Notice that the state of emergency which was due to expire was extended as a result of the attack.
Once again, as with the Paris attacks of last year, Wikipedia has an article up on it almost right away citing 78 references. Someone is “right there” with incredible access to information sources. (https://en.wikipedia.org/wiki/2016_Nice_attack) I’d call this propaganda designed to cover a black operation, myself.
In my opinion this operation was almost certainly a false-flag, as the coup attempt in Turkey appears to be as well. I’m certain that none of it will succeed in the ways the perpetrators imagine.
It’s not easy to find news coverage other than the mainstream media so reader discernment is advised.
Nice attack: What we know about the Bastille Day killings
BBC News, July 17, 2016
Dozens of people have been killed, including children, after a lorry ploughed into a large crowd watching a fireworks display marking the end of the French national holiday for Bastille Day.
The driver also fired shots, before being killed by police. This is what we know so far about what happened.
Who is the attacker?
The driver of the lorry has been identified by officials as Mohamed Lahouaiej-Bouhlel, a 31-year-old man of Franco-Tunisian origin.
Paris prosecutor Francois Molins says Lahouaiej-Bouhlel was divorced with three children. His ex-wife was taken into custody on Friday morning along with four other people believed to be linked to him. A flat he lived in near Nice train station was searched by police on Friday morning.
Mr Molins said Lahouaiej-Bouhlel was “totally unknown” to security services, and the investigations are continuing into whether Lahouaiej-Bouhlel acted alone.
He is said to have hired the lorry from a rental company in Saint-Laurent-du-Var, a town to the west of Nice, on 11 July, and had been due to return it on 13 July.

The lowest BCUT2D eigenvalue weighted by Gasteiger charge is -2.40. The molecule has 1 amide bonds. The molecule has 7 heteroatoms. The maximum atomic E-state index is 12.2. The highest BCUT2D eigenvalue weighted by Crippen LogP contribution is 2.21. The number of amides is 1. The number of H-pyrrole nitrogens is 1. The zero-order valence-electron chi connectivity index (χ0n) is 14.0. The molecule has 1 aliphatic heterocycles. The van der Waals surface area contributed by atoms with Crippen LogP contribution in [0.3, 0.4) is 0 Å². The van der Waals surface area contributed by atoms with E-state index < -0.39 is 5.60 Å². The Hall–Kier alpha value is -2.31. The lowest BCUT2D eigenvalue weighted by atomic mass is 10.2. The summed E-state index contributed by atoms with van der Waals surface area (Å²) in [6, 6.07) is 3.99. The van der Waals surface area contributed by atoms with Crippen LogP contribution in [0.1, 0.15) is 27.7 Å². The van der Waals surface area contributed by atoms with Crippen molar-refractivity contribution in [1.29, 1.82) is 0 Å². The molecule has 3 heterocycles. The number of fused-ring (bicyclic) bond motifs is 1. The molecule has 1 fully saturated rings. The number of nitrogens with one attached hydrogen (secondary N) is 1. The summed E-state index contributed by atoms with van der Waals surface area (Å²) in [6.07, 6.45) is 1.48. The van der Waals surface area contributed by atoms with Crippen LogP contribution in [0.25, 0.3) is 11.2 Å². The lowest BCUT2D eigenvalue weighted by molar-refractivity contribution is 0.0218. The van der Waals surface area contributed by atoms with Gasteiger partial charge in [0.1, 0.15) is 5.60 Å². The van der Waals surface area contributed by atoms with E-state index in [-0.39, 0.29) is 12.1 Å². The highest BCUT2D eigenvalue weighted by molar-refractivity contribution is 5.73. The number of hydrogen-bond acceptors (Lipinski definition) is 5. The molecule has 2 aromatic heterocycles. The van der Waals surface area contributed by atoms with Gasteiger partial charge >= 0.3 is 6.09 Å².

Police said that, at the time of the attack, Lahouaiej-Bouhlel was in possession of an automatic pistol, bullets, a fake automatic pistol and two replica assault rifles (a Kalashnikov and an M16), an empty grenade. Also in the lorry with him were a driving licence and a bank card.
Who were the victims?
At least 84 people were killed, including 10 children and teenagers.
A total of 303 people were taken into hospital following the attacks, the French health department confirmed on Saturday. Of those, 121 remain in hospital, 30 of whom are children, and 26 people are still in intensive care – including five children.
In the hours after the attacks, worried relatives posted images on social media of the missing.
Among the dead was Fatima Charrihi, whose son said she was the first to die.
Another victim, according to reports, was the assistant head of the Nice border police, Jean-Marc Leclerc.
An American 11-year-old boy, Brodie Copeland, and his father, Sean, were also killed. They had been on holiday in Nice.
Three people on a school trip from Germany were unaccounted for.
Who was behind the attack?
French security officials are still assessing whether the driver of a truck was working alone or in a group.
So-called Islamic State later claimed one of its followers carried out the attack.
A news agency linked to the group, Amaq Agency, said: “He did the attack in response to calls to target the citizens of the coalition that is fighting the Islamic State.”
Officials said it bore the hallmark of a terrorist organisation.
President Hollande said on Friday that it was “an attack whose terrorist nature cannot be denied”.
Mr Molins said the attack was “in line with the constant calls to kill” from militant Islamist groups, and the investigation would be seek to find out whether Lahouaiej-Bouhlel had ties to Islamist militants.
French Interior Minister Bernard Cazeneuve said Lahouaiej-Bouhlel seemed to have been “radicalised very quickly”.
Anti-terrorist prosecutors in Paris have launched an inquiry for murder and attempted murder as part of an organised terrorist strike.
Earlier this week, France’s DGSI internal security organisation warned of the danger of further attacks from Islamist militants with “booby-trapped vehicles and bombs”.
The so-called Islamic State has targeted France on several occasions since January 2015.
Only hours before the Nice attack, President Hollande had announced that France’s state of emergency would be removed later this month. After the attack in Nice he announced it was being extended.
Read more: http://www.bbc.com/news/world-europe-36801671